Is there a device that reflects the current human condition better than headphones? Nowadays, headphones and earbuds enable you to isolate yourself from everyone around you while at the same time enabling you to connect to the entire world of sounds. They allow you to watch Netflix or listen to music or keep up with the news from everywhere. They’re incredible. But the way we generally use them can also be a health hazard.

This is specifically true with regards to your hearing health. And the World Health Organization agrees. Headphones are everywhere so this is very worrisome.

Some Risks With Earbuds or Headphones

Frances loves Lizzo. And so she listens to Lizzo a lot. When she’s really jamming out she normally cranks up the volume (there’s a special satisfaction in listening to your favorite tune at full power). Frances uses high-quality headphones so she won’t annoy other people with her loud music.

This is a fairly typical use of headphones. Certainly, there are lots of other reasons and places you might use them, but the basic purpose is the same.

We use headphones because we want a private listening experience (so we can listen to anything we want) and also so we’re not bothering the people around us (usually). But this is where it can become dangerous: our ears are subjected to an intense and prolonged amount of noise. After a while, that noise can cause damage, which will lead to hearing loss. And a wide range of other health concerns have been connected to hearing loss.

Safeguard Your Hearing

Healthcare specialists think of hearing health as a major component of your all-around health. Headphones are easy to get a hold of and that’s one reason why they pose a health hazard.

What can you do about it is the real question? So that you can make headphones a bit safer to use, researchers have offered several steps to take:

  • Don’t turn them up so loud: The World Health Organization suggests that your headphones not go beyond a volume of 85dB (60dB is the common level of a conversation to put it in context). Most mobile devices, unfortunately, don’t have a dB volume meter built in. Determine the max output of your headphones or keep the volume at no more than half.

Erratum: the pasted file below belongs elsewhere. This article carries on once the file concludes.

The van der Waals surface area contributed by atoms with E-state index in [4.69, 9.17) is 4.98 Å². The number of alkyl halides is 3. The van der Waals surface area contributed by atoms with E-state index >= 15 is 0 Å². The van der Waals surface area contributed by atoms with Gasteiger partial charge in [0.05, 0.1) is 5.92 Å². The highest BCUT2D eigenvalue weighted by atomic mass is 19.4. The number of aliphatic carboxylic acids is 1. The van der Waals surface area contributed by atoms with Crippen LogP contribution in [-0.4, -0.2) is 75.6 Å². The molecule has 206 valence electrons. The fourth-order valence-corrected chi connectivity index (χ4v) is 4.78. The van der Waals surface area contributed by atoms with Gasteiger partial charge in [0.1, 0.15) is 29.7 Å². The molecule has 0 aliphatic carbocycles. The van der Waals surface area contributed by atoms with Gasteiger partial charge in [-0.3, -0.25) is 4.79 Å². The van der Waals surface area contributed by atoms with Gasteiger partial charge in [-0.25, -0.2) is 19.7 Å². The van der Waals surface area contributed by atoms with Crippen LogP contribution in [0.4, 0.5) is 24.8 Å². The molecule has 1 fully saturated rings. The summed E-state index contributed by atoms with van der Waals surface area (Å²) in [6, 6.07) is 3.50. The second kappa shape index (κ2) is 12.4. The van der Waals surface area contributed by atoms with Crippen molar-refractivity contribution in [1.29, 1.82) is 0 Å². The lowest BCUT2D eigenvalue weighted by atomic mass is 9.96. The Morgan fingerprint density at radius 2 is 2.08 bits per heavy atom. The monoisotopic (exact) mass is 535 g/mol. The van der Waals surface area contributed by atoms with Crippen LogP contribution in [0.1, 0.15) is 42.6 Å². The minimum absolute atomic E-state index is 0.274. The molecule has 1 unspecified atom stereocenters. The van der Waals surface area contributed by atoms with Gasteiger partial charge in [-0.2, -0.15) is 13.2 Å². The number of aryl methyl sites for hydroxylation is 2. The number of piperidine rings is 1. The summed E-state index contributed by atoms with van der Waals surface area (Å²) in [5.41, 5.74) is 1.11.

• Take breaks: It’s tough not to pump up the volume when you’re listening to your favorite tunes. Most people can relate to that. But you need to take a bit of time to allow your ears to recover. So consider giving yourself a five-minute break from your headphones now and then. The idea is, each day give your ears some reduced volume time. By the same token, monitoring (and restricting) your headphone-wearing time will help keep moderate volumes from damaging your ears.
  • Restrict age: Headphones are being used by younger and younger people nowadays. And it’s likely a wise move to limit the amount of time younger people are spending with headphones. Hearing loss won’t set in as soon if you can stop some damage when you’re younger.
  • Volume warnings are important: Most mobile devices have warnings when the volume becomes dangerous. It’s incredibly important for your ear health to adhere to these warnings as much as possible.

You might want to consider reducing your headphone usage entirely if you are at all concerned about your health.

It’s Just My Hearing, Right?

When you’re younger, it’s not hard to consider damage to your ears as trivial (which you should not do, you only get one set of ears). But your hearing can have a big impact on several other health factors, including your general mental health. Conditions like have been linked to hearing impairment.

So your general well-being is forever connected to the health of your ears. And that means your headphones could be a health hazard, whether you’re listening to music or a baking podcast. So turn down the volume a little and do yourself a favor.

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The site information is for educational and informational purposes only and does not constitute medical advice. To receive personalized advice or treatment, schedule an appointment.
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